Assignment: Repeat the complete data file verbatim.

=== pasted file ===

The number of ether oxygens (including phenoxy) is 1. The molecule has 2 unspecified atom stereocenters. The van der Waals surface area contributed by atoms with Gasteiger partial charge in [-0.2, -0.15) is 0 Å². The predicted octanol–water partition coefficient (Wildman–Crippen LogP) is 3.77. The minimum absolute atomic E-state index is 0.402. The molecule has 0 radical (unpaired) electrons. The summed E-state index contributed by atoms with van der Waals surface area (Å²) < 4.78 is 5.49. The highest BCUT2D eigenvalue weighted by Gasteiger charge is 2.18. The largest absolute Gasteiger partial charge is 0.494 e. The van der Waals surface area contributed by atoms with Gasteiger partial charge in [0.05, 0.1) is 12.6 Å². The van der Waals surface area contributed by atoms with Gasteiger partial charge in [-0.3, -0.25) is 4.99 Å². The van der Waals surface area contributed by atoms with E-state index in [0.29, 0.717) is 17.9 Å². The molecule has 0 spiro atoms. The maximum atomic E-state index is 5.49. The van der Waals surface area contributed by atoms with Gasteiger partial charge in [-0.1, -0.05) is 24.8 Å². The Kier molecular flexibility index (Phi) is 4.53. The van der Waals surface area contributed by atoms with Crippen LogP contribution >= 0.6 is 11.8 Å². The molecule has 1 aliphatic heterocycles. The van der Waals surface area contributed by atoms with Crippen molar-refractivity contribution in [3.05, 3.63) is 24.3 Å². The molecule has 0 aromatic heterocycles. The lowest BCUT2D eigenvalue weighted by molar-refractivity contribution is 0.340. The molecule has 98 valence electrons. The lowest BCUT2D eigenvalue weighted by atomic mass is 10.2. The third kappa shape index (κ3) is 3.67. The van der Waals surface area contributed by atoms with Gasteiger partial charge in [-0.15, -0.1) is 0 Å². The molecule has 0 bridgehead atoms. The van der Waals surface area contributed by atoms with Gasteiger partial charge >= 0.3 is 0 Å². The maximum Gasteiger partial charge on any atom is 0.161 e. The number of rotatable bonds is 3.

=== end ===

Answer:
The number of ether oxygens (including phenoxy) is 1. The molecule has 2 unspecified atom stereocenters. The van der Waals surface area contributed by atoms with Gasteiger partial charge in [-0.2, -0.15) is 0 Å². The predicted octanol–water partition coefficient (Wildman–Crippen LogP) is 3.77. The minimum absolute atomic E-state index is 0.402. The molecule has 0 radical (unpaired) electrons. The summed E-state index contributed by atoms with van der Waals surface area (Å²) < 4.78 is 5.49. The highest BCUT2D eigenvalue weighted by Gasteiger charge is 2.18. The largest absolute Gasteiger partial charge is 0.494 e. The van der Waals surface area contributed by atoms with Gasteiger partial charge in [0.05, 0.1) is 12.6 Å². The van der Waals surface area contributed by atoms with Gasteiger partial charge in [-0.3, -0.25) is 4.99 Å². The van der Waals surface area contributed by atoms with E-state index in [0.29, 0.717) is 17.9 Å². The molecule has 0 spiro atoms. The maximum atomic E-state index is 5.49. The van der Waals surface area contributed by atoms with Gasteiger partial charge in [-0.1, -0.05) is 24.8 Å². The Kier molecular flexibility index (Phi) is 4.53. The van der Waals surface area contributed by atoms with Crippen LogP contribution >= 0.6 is 11.8 Å². The molecule has 1 aliphatic heterocycles. The van der Waals surface area contributed by atoms with Crippen molar-refractivity contribution in [3.05, 3.63) is 24.3 Å². The molecule has 0 aromatic heterocycles. The lowest BCUT2D eigenvalue weighted by molar-refractivity contribution is 0.340. The molecule has 98 valence electrons. The lowest BCUT2D eigenvalue weighted by atomic mass is 10.2. The third kappa shape index (κ3) is 3.67. The van der Waals surface area contributed by atoms with Gasteiger partial charge in [-0.15, -0.1) is 0 Å². The molecule has 0 bridgehead atoms. The van der Waals surface area contributed by atoms with Gasteiger partial charge >= 0.3 is 0 Å². The maximum Gasteiger partial charge on any atom is 0.161 e. The number of rotatable bonds is 3.